How to format your references using the Biological Research citation style

This is a short guide how to format citations and the bibliography in a manuscript for Biological Research. For a complete guide how to prepare your manuscript refer to the journal's instructions to authors.

Using reference management software

Typically you don't format your citations and bibliography by hand. The easiest way is to use a reference manager:

PaperpileThe citation style is built in and you can choose it in Settings > Citation Style or Paperpile > Citation Style in Google Docs.
EndNoteFind the style here: output styles overview
Mendeley, Zotero, Papers, and othersThe style is either built in or you can download a CSL file that is supported by most references management programs.
BibTeXBibTeX syles are usually part of a LaTeX template. Check the instructions to authors if the publisher offers a LaTeX template for this journal.

Journal articles

Those examples are references to articles in scholarly journals and how they are supposed to appear in your bibliography.

Not all journals organize their published articles in volumes and issues, so these fields are optional. Some electronic journals do not provide a page range, but instead list an article identifier. In a case like this it's safe to use the article identifier instead of the page range.

A journal article with 1 author
1. Hoskins BJ. Atmospheric science. Climate change at cruising altitude? Science. 2003;301:469–70.
A journal article with 2 authors
1. O’Brien SJ, Murphy WJ. Genomics. A dog’s breakfast? Science. 2003;301:1854–5.
A journal article with 3 authors
1. Keizer K, Lindenberg S, Steg L. The spreading of disorder. Science. 2008;322:1681–5.
A journal article with 7 or more authors
1. Webster MA, Kaping D, Mizokami Y, Duhamel P. Adaptation to natural facial categories. Nature. 2004;428:557–61.

Books and book chapters

Here are examples of references for authored and edited books as well as book chapters.

An authored book
1. Smed J, Hakonen H. Algorithms and Networking for Computer Games. Chichester, UK: John Wiley & Sons, Ltd; 2017.
An edited book
1. Nakao K, Minato N, Uemoto S, editors. Innovative Medicine: Basic Research and Development. 1st ed. 2015. Tokyo: Springer Japan; 2015.
A chapter in an edited book
1. Warren JF. Philippine Typhoons Since the Seventeenth Century. In: Bankoff G, Christensen J, editors. Natural Hazards and Peoples in the Indian Ocean World: Bordering on Danger. New York, NY: Palgrave Macmillan US; 2016. p. 105–41.

Web sites

Sometimes references to web sites should appear directly in the text rather than in the bibliography. Refer to the Instructions to authors for Biological Research.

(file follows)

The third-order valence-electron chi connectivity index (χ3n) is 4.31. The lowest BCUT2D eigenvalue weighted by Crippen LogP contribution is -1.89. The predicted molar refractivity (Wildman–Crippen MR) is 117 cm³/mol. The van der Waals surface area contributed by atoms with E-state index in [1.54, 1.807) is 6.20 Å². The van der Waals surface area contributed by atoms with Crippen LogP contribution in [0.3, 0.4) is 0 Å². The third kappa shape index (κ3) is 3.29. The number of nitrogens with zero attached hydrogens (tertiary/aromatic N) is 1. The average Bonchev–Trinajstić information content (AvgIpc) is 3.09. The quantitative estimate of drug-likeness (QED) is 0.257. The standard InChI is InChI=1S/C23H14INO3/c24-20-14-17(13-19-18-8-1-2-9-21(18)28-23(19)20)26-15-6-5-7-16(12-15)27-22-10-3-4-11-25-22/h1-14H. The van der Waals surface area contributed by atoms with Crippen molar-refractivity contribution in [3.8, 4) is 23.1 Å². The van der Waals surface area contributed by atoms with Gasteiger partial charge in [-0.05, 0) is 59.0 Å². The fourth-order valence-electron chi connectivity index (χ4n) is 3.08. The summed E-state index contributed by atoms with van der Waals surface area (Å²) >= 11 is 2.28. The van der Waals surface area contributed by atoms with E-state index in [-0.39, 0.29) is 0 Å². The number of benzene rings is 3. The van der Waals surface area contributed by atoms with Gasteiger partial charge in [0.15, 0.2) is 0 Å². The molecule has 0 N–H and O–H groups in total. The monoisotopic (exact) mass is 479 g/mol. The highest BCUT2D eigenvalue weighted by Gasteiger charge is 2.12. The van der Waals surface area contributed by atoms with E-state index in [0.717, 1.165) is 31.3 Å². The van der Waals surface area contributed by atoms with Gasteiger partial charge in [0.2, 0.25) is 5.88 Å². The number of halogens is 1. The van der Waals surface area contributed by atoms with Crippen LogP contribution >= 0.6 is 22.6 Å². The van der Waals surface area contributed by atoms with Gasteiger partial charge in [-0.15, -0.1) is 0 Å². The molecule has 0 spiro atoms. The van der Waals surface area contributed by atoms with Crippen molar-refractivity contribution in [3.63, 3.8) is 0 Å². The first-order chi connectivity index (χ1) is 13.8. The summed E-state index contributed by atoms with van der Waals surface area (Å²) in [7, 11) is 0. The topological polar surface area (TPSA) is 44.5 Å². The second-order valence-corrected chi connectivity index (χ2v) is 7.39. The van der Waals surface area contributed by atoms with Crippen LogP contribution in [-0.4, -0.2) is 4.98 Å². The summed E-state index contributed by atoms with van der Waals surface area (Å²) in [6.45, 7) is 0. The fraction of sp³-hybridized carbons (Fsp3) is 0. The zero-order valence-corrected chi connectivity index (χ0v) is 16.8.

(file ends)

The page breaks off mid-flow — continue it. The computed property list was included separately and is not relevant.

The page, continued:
Blog post
1. Luntz S. The Black Death May Have Improved Health [Internet]. IFLScience. IFLScience; 2014 [cited 2018 Oct 30]. Available from: https://www.iflscience.com/health-and-medicine/black-death-may-have-improved-health/

Reports

This example shows the general structure used for government reports, technical reports, and scientific reports. If you can't locate the report number then it might be better to cite the report as a book. For reports it is usually not individual people that are credited as authors, but a governmental department or agency like "U. S. Food and Drug Administration" or "National Cancer Institute".

Government report
1. Government Accountability Office. The National Aeronautics and Space Administration’s System of Accounting for Accounts Receivable. Washington, DC: U.S. Government Printing Office; 1977 Oct. Report No.: FGMSD-77-89.

Theses and dissertations

Theses including Ph.D. dissertations, Master's theses or Bachelor theses follow the basic format outlined below.

Doctoral dissertation
1. Turpin-Padberg S. Effects of Elementary Teacher Preparation and Support on Retention [Doctoral dissertation]. [ St. Charles, MO]: Lindenwood University; 2017.

News paper articles

Unlike scholarly journals, news papers do not usually have a volume and issue number. Instead, the full date and page number is required for a correct reference.

New York Times article
1. Saslow L. With a Push, Schools Win On Budgets. New York Times. 2006 May 28;LI1.

In-text citations

References should be cited in the text by sequential numbers in square brackets:

This sentence cites one reference [1].
This sentence cites two references [1,2].
This sentence cites four references [1–4].

About the journal

Full journal titleBiological Research
ISSN (online)0717-6287
Scope

Other styles